Bomb Girls: TV Review

"Bomb Girls is a Canadian show that aired initially in 2012, focusing on the women who worked in the arms factories during World War II."
Bomb Girls television series art

Television Series Review of Bomb Girls (2012-2014)

I was looking for a new distraction in April and stumbled across Bomb Girls on Netflix: there are two seasons, totaling eighteen episodes. Bomb Girls is a Canadian show that aired initially in 2012, focusing on the women who worked in the arms factories during World War II—think Rosie the Riveter. The show follows a few key characters: a shift matron, a wealthy society girl with ideas of equality far ahead of her time, and a closet-lesbian factory worker.


A number of other women in the show are spotlighted here and there. For example, a beautiful blonde named Vera stays painfully in the spotlight for several episodes after a horrific factory accident mutilates her, robbing her of what she believes to be her only asset: her beauty. A beautiful, naïve daughter of a strict preacher, Marion (aka Kate), also plays a key role, struggling to reconcile her new life of freedom with years of abuse and hard-wired religion.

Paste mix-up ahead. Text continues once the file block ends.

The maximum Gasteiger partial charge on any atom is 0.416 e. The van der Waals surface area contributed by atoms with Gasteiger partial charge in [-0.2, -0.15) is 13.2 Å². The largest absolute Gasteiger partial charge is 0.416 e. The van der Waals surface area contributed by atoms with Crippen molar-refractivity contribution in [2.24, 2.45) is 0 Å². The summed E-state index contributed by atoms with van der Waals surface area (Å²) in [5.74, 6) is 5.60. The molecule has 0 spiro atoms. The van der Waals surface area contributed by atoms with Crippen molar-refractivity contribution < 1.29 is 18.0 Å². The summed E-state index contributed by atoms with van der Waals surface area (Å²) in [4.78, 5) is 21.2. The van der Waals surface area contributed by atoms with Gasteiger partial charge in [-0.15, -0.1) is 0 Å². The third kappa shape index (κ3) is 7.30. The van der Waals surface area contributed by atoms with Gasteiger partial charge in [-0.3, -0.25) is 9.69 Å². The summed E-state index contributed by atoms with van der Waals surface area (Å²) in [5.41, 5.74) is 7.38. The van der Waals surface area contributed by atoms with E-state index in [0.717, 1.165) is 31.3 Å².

But the three women on whom the show largely focuses, Lorna, Gladys, and Betty, all represent three distinct classes of women during the era:

  • Lorna’s husband was wounded in the first war and both her sons fight in WWII; she is patriotic to a fault and suspicious of anything new or foreign, but genuinely believes in doing her part to support the war by working for Victory Munitions, though this belief is challenged.
  • Gladys is a privileged daughter of a successful businessman, working in the factory both to rebel against her status and to do something “worthwhile.”
  • Betty is an independent, closeted lesbian, struggling to find balance between her desire to live a basically normal life and knowing she may never be able to find someone with whom to share that white picket-fenced dream.

 

The show’s themes range from women’s rights and equality, education, class bias and sexual freedom, to fidelity, loyalty, patriotism and the propaganda of war. The women are real, neither entirely lovable nor entirely loathsome, each making choices and taking actions a fallible person might make. The show gives insight into both the ‘Rosie the Riveter’ mythos and the real women who inspired it. It’s well worth the step back in time to see what war was like on the other side.

 

Original Publication: The Flame, 2016

Bomb Girls television series art